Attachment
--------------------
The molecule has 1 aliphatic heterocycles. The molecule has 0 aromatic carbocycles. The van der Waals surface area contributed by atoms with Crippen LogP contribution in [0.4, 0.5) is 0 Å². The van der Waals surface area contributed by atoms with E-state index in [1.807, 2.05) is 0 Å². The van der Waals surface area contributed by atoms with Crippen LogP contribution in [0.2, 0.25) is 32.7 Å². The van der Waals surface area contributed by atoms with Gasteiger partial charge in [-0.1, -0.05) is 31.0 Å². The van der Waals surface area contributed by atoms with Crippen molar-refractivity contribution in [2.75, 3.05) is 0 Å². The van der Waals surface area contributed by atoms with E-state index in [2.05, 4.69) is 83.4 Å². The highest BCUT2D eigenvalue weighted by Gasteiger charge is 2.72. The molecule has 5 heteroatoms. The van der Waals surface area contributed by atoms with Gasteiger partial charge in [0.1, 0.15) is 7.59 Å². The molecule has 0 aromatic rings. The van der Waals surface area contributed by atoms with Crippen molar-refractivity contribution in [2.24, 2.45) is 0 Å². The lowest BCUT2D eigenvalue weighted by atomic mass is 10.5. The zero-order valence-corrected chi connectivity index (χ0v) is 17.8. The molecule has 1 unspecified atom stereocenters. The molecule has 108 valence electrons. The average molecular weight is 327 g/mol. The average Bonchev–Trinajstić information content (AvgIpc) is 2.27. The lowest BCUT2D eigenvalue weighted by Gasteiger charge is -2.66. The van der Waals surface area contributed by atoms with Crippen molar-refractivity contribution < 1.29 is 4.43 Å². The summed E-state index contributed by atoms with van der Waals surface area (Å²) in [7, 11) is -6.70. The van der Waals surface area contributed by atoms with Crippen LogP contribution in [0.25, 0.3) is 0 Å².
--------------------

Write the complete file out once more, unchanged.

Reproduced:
The molecule has 1 aliphatic heterocycles. The molecule has 0 aromatic carbocycles. The van der Waals surface area contributed by atoms with Crippen LogP contribution in [0.4, 0.5) is 0 Å². The van der Waals surface area contributed by atoms with E-state index in [1.807, 2.05) is 0 Å². The van der Waals surface area contributed by atoms with Crippen LogP contribution in [0.2, 0.25) is 32.7 Å². The van der Waals surface area contributed by atoms with Gasteiger partial charge in [-0.1, -0.05) is 31.0 Å². The van der Waals surface area contributed by atoms with Crippen molar-refractivity contribution in [2.75, 3.05) is 0 Å². The van der Waals surface area contributed by atoms with E-state index in [2.05, 4.69) is 83.4 Å². The highest BCUT2D eigenvalue weighted by Gasteiger charge is 2.72. The molecule has 5 heteroatoms. The van der Waals surface area contributed by atoms with Gasteiger partial charge in [0.1, 0.15) is 7.59 Å². The molecule has 0 aromatic rings. The van der Waals surface area contributed by atoms with Crippen molar-refractivity contribution in [2.24, 2.45) is 0 Å². The lowest BCUT2D eigenvalue weighted by atomic mass is 10.5. The zero-order valence-corrected chi connectivity index (χ0v) is 17.8. The molecule has 1 unspecified atom stereocenters. The molecule has 108 valence electrons. The average molecular weight is 327 g/mol. The average Bonchev–Trinajstić information content (AvgIpc) is 2.27. The lowest BCUT2D eigenvalue weighted by Gasteiger charge is -2.66. The van der Waals surface area contributed by atoms with Crippen molar-refractivity contribution < 1.29 is 4.43 Å². The summed E-state index contributed by atoms with van der Waals surface area (Å²) in [7, 11) is -6.70. The van der Waals surface area contributed by atoms with Crippen LogP contribution in [0.25, 0.3) is 0 Å².